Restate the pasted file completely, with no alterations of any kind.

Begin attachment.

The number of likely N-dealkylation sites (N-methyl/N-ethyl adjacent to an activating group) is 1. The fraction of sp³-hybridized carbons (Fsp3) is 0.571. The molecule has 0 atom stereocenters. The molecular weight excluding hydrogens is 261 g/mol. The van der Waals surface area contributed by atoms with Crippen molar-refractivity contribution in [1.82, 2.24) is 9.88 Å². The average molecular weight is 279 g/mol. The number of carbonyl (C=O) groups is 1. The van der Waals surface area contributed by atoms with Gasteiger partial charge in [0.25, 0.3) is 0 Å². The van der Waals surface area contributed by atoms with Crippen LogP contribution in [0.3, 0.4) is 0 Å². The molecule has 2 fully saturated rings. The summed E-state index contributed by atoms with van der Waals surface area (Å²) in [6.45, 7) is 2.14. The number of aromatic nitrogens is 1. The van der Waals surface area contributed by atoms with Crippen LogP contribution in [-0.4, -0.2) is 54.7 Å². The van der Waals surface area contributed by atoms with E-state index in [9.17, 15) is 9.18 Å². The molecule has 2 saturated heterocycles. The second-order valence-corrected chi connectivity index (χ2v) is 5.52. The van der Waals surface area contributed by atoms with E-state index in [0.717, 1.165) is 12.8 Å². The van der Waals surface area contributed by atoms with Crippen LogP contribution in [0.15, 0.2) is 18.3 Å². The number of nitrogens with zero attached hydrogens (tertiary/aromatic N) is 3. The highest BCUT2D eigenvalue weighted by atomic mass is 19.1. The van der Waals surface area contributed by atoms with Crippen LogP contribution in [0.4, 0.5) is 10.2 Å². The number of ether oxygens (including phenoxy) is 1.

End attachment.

The number of likely N-dealkylation sites (N-methyl/N-ethyl adjacent to an activating group) is 1. The fraction of sp³-hybridized carbons (Fsp3) is 0.571. The molecule has 0 atom stereocenters. The molecular weight excluding hydrogens is 261 g/mol. The van der Waals surface area contributed by atoms with Crippen molar-refractivity contribution in [1.82, 2.24) is 9.88 Å². The average molecular weight is 279 g/mol. The number of carbonyl (C=O) groups is 1. The van der Waals surface area contributed by atoms with Gasteiger partial charge in [0.25, 0.3) is 0 Å². The van der Waals surface area contributed by atoms with Crippen LogP contribution in [0.3, 0.4) is 0 Å². The molecule has 2 fully saturated rings. The summed E-state index contributed by atoms with van der Waals surface area (Å²) in [6.45, 7) is 2.14. The number of aromatic nitrogens is 1. The van der Waals surface area contributed by atoms with Crippen LogP contribution in [-0.4, -0.2) is 54.7 Å². The van der Waals surface area contributed by atoms with E-state index in [9.17, 15) is 9.18 Å². The molecule has 2 saturated heterocycles. The second-order valence-corrected chi connectivity index (χ2v) is 5.52. The van der Waals surface area contributed by atoms with E-state index in [0.717, 1.165) is 12.8 Å². The van der Waals surface area contributed by atoms with Crippen LogP contribution in [0.15, 0.2) is 18.3 Å². The number of nitrogens with zero attached hydrogens (tertiary/aromatic N) is 3. The highest BCUT2D eigenvalue weighted by atomic mass is 19.1. The van der Waals surface area contributed by atoms with Crippen LogP contribution in [0.4, 0.5) is 10.2 Å². The number of ether oxygens (including phenoxy) is 1.